What makes this health challenge so daunting is that cancer is really a collection of rare diseases. In fact, there are no common cancers. There are only common cancer environments in the body, such as the breast. Genetic abnormalities that cause these tumors manifest differently in each individual and are impacted not only by how mutations interact but the location of the body in which they are occurring. Scientists are also realizing that seemingly innocuous biological structures and proteins in the tumor microenvironment also support the growth of cancer cells, adding still more complexity to the equation.
Even more perplexing, a healthy human body creates millions of mutations. Not all of them in fact, not even most of them are relevant in disease. The scientific challenge is determining, for each individual, which mutations are relevant.
Why Intel and OHSU are coming together
OHSU's genomic analysis and imaging technologies, if combined with adequate computing power, have the potential to illuminate how billions of genetic mutations are interacting in an individual's body over time to create tumors. The promise of Intel's extreme-scale, high-performance computing solutions is the capability to analyze this data at a cost that will eventually allow for clinical applications, and with lower power consumption than alternative technologies.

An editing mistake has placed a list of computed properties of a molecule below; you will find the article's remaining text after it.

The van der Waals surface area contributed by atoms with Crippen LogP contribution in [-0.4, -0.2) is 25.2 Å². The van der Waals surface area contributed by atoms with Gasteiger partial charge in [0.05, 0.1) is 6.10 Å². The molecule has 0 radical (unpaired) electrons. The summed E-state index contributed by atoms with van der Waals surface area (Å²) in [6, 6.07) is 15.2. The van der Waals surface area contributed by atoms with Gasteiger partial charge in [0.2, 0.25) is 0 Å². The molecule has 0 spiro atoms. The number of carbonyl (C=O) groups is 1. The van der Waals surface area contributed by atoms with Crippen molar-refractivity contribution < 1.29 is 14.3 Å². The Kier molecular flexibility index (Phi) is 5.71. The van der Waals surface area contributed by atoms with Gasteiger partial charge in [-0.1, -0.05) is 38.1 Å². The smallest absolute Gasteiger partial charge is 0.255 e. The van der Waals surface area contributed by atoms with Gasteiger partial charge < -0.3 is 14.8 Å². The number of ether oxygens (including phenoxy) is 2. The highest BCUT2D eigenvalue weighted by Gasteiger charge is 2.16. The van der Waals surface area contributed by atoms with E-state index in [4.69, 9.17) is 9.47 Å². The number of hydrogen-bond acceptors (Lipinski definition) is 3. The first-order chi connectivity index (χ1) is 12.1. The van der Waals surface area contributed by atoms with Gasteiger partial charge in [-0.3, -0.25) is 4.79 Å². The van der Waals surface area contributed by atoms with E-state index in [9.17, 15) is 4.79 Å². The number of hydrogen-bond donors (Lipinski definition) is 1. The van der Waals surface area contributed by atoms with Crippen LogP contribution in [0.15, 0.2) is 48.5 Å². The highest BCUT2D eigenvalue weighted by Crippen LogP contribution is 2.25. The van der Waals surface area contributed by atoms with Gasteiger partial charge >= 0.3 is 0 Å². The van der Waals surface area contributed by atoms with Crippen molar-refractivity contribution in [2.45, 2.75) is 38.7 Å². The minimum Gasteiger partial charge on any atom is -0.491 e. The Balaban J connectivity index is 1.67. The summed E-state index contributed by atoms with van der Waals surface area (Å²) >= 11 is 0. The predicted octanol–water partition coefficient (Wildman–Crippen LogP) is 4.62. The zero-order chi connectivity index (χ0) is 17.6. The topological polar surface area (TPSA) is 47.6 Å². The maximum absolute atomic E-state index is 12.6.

The collaboration represents a multi-year commitment with many facets, including plans to educate the next generation of scientists and information technology professionals in the all-new field of quantitative bioscience. As advanced technology and life sciences converge in routine health care environments, a new workforce will evolve with training needs that cann
|Contact: Elisa Williams|
Oregon Health & Science University